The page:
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Publication numberUS4887005 A
Publication typeGrant
Application numberUS 07/097,592
Publication dateDec 12, 1989
Filing dateSep 15, 1987
Priority dateSep 15, 1987
Fee statusLapsed
Also published asDE3852295D1, DE3852295T2, EP0331718A1, EP0331718A4, EP0331718B1, WO1989002695A1
Publication number07097592, 097592, US 4887005 A, US 4887005A, US-A-4887005, US4887005 A, US4887005A
InventorsJ. Kirkwood H. Rough, Peter W. Rose
Original AssigneeRough J Kirkwood H, Rose Peter W
Export CitationBiBTeX, EndNote, RefMan
External Links: USPTO, USPTO Assignment, Espacenet
Multiple electrode plasma reactor power distribution system
US 4887005 A
Abstract
A multiple electrode plasma reactor power circuit that utilizes a power splitting device, such as a center-tapped coil, to deliver balanced power to a plurality of powered electrodes. Balanced plasmas are thereby created between powered electrodes and grounded electrodes. In a preferred embodiment a plurality of center-tapped coils are connected to deliver balanced power to several powered electrodes located in a plurality of reactor chambers.
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Claims(12)
What I claim is:
1. A multiple electrode plasma reactor power circuit comprising:
an RF generator;
a matching network being electrically connected to said RF generator;
at least one reaction chamber having a total of at least two powered electrodes disposed within said chambers and at least one grounded surface disposed in each said chamber, said powered electrodes and said grounded surfaces being positioned relative to each other such that at least one plasma for each powered electrode is created between said powered electrode and said grounded surface upon the application of RF power thereto;
an electrode power circuit disposed between said matching network and said powered electrodes to feed RF power from said matching network to said powered electrodes, said electrode power circuit including a circuit means having an input power line connected from said matching network and having output power lines connected to said powered electrodes and operative to split said RF power among said powered electrodes; said circuit means supplying a voltage to each powered electrode that is in phase with the voltage supplied to each other powered electrode; said circuit means being automatically reactive to changes in the impedance between various ones of said powered electrodes and said grounded surfaces to alter the RF power applied to each said powered electrode to balance said plasmas generated between each said powered electrode and said ground surfaces.
2. A multiple electrode plasma reactor power circuit as described in claim 1 wherein said circuit means includes at least one center-tapped coil, each said center-tapped coil having two output ends, and wherein each said powered electrode is connected to an output end of a center-tapped coil; and wherein said matching network is connected to the center tap of a center-tapped coil.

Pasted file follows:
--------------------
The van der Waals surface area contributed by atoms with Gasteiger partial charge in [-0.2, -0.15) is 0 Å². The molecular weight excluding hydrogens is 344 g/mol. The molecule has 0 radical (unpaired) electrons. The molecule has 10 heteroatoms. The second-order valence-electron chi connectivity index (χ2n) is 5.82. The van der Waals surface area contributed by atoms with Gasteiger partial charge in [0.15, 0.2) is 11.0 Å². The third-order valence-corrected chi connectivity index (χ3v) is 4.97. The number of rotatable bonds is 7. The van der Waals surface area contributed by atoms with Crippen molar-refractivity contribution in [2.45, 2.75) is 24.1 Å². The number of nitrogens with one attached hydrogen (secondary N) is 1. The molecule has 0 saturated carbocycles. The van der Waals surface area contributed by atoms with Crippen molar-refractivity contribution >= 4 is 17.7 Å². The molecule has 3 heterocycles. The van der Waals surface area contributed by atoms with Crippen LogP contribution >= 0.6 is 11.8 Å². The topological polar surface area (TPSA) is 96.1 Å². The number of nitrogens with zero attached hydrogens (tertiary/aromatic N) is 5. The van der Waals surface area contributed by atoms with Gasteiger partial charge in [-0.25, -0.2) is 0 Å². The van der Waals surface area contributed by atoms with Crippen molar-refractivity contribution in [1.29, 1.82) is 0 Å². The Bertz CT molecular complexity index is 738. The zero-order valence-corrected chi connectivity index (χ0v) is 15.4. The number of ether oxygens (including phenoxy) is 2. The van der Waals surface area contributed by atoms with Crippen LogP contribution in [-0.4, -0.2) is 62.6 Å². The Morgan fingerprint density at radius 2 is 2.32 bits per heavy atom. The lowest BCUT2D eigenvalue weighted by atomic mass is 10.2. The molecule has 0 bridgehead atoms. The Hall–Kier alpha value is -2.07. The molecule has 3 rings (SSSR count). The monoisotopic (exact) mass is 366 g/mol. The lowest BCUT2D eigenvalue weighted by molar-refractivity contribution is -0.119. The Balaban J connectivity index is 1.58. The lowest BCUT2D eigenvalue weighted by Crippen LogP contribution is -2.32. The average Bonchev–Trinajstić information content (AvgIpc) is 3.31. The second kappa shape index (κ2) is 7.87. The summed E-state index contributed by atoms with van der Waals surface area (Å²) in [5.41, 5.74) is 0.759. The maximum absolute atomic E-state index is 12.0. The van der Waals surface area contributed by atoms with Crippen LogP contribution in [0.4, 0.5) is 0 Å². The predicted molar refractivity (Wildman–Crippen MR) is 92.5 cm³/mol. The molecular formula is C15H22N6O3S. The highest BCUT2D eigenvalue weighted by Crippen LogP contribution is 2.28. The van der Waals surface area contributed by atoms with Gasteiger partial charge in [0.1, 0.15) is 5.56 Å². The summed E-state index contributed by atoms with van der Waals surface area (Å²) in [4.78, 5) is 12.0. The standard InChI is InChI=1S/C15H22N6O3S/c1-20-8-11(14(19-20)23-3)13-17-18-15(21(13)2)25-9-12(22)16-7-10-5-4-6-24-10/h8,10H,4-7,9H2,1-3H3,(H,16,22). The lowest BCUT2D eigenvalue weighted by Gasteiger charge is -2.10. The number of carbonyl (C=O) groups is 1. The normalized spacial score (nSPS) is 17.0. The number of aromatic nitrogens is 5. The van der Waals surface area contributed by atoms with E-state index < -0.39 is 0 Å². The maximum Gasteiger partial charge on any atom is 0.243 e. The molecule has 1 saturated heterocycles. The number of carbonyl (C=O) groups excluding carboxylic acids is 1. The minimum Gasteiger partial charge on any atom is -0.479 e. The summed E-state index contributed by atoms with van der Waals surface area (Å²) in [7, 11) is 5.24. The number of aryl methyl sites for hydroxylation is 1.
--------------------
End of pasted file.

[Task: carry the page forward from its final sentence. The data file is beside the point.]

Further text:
3. A multiple electrode plasma reactor power circuit as described in claim 1 wherein two powered electrodes are disposed within one said chamber and one grounded electrode is disposed within said chamber between said two powered electrodes; and
said circuit means includes a center-tapped coil having said input power line connected to the center tap of said coil, and said coil having two output lines wherein each said powered electrode is connected to one of said two output lines.
4. A multiple electrode plasma reactor power circuit as described in claim 1 wherein said circuit means includes a number (Y) of circuit elements including a number (D) of differential drive transformers and a number (C) of center-tapped coils, wherein the number (C) is at least one (1), and wherein Y=D+C and wherein said chamber includes a number (N) of powered electrodes, wherein Y=N-1, and wherein N is an integer greater than 1.
5. A multiple electrode plasma reactor comprising
a chamber being defined by walls within which plasmas are created;
a pluarlity of powered electrodes and at least one grounded surface being disposed within said chamber whereby said plasmas are struck between said powered electrodes and said grounded surface;
said powered electrodes being connected to an RF power splitting circuit means, said circuit means being joined at an RF power input thereof to an RF power source;
said circuit means supplying a voltage to each powered electrode that is in phase with the voltage supplied to each other powered electrode;
said circuit means being automatically reactive to differing impedances between said powered electrodes and said grounded surface to alter the RF power supplied to each said powered electrode to balance the plasmas generated between each said powered electrode and said grounded surface.
6. A multiple electrode plasma reactor as described in claim 5 wherein a grounded electrode is disposed between each said powered electrode.
7. A multiple electrode plasma reactor as described in claim 6 wherein said powered electrodes and said grounded electrodes are formed as planar members and disposed within said chamber in a parallel relationship such that an equal distance exists between each said powered electrode and grounded electrode.